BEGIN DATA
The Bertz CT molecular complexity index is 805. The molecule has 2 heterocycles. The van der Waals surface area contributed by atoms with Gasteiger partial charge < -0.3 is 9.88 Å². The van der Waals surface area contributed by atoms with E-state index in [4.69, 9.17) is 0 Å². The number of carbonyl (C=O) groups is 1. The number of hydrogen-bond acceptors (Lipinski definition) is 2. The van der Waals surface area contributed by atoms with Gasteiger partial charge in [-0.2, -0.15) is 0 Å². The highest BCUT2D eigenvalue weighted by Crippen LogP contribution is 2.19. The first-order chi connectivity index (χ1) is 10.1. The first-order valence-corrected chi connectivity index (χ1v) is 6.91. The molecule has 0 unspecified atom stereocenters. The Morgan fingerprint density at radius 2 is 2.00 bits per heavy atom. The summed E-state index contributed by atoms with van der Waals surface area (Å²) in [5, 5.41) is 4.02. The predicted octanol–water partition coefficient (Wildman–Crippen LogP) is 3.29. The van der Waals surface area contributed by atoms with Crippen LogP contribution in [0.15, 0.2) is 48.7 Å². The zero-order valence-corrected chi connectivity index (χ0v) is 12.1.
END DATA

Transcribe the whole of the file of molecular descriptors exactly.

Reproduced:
The Bertz CT molecular complexity index is 805. The molecule has 2 heterocycles. The van der Waals surface area contributed by atoms with Gasteiger partial charge < -0.3 is 9.88 Å². The van der Waals surface area contributed by atoms with E-state index in [4.69, 9.17) is 0 Å². The number of carbonyl (C=O) groups is 1. The number of hydrogen-bond acceptors (Lipinski definition) is 2. The van der Waals surface area contributed by atoms with Gasteiger partial charge in [-0.2, -0.15) is 0 Å². The highest BCUT2D eigenvalue weighted by Crippen LogP contribution is 2.19. The first-order chi connectivity index (χ1) is 10.1. The first-order valence-corrected chi connectivity index (χ1v) is 6.91. The molecule has 0 unspecified atom stereocenters. The Morgan fingerprint density at radius 2 is 2.00 bits per heavy atom. The summed E-state index contributed by atoms with van der Waals surface area (Å²) in [5, 5.41) is 4.02. The predicted octanol–water partition coefficient (Wildman–Crippen LogP) is 3.29. The van der Waals surface area contributed by atoms with Crippen LogP contribution in [0.15, 0.2) is 48.7 Å². The zero-order valence-corrected chi connectivity index (χ0v) is 12.1.